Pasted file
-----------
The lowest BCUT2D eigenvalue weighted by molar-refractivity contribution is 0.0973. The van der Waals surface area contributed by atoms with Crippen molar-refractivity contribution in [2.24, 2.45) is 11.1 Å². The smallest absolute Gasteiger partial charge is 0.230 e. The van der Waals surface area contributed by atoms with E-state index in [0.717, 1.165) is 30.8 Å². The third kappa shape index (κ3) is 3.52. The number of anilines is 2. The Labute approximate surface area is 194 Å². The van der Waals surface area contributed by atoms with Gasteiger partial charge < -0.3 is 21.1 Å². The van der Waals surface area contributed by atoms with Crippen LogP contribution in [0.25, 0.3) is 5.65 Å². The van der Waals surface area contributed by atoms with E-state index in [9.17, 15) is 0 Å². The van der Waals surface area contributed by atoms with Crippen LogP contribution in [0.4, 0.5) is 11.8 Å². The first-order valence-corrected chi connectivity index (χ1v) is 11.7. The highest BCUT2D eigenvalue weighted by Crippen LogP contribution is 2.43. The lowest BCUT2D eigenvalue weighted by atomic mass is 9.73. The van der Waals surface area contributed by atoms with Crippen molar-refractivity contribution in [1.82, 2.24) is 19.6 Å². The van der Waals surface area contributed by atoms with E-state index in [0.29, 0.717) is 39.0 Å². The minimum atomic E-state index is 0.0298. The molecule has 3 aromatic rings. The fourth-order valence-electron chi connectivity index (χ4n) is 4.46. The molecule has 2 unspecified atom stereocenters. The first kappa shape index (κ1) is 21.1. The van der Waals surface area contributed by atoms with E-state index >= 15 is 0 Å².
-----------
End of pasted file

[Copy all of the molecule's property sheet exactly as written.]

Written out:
The lowest BCUT2D eigenvalue weighted by molar-refractivity contribution is 0.0973. The van der Waals surface area contributed by atoms with Crippen molar-refractivity contribution in [2.24, 2.45) is 11.1 Å². The smallest absolute Gasteiger partial charge is 0.230 e. The van der Waals surface area contributed by atoms with E-state index in [0.717, 1.165) is 30.8 Å². The third kappa shape index (κ3) is 3.52. The number of anilines is 2. The Labute approximate surface area is 194 Å². The van der Waals surface area contributed by atoms with Gasteiger partial charge < -0.3 is 21.1 Å². The van der Waals surface area contributed by atoms with Crippen LogP contribution in [0.25, 0.3) is 5.65 Å². The van der Waals surface area contributed by atoms with E-state index in [9.17, 15) is 0 Å². The van der Waals surface area contributed by atoms with Crippen LogP contribution in [0.4, 0.5) is 11.8 Å². The first-order valence-corrected chi connectivity index (χ1v) is 11.7. The highest BCUT2D eigenvalue weighted by Crippen LogP contribution is 2.43. The lowest BCUT2D eigenvalue weighted by atomic mass is 9.73. The van der Waals surface area contributed by atoms with Crippen molar-refractivity contribution in [1.82, 2.24) is 19.6 Å². The van der Waals surface area contributed by atoms with E-state index in [0.29, 0.717) is 39.0 Å². The minimum atomic E-state index is 0.0298. The molecule has 3 aromatic rings. The fourth-order valence-electron chi connectivity index (χ4n) is 4.46. The molecule has 2 unspecified atom stereocenters. The first kappa shape index (κ1) is 21.1. The van der Waals surface area contributed by atoms with E-state index >= 15 is 0 Å².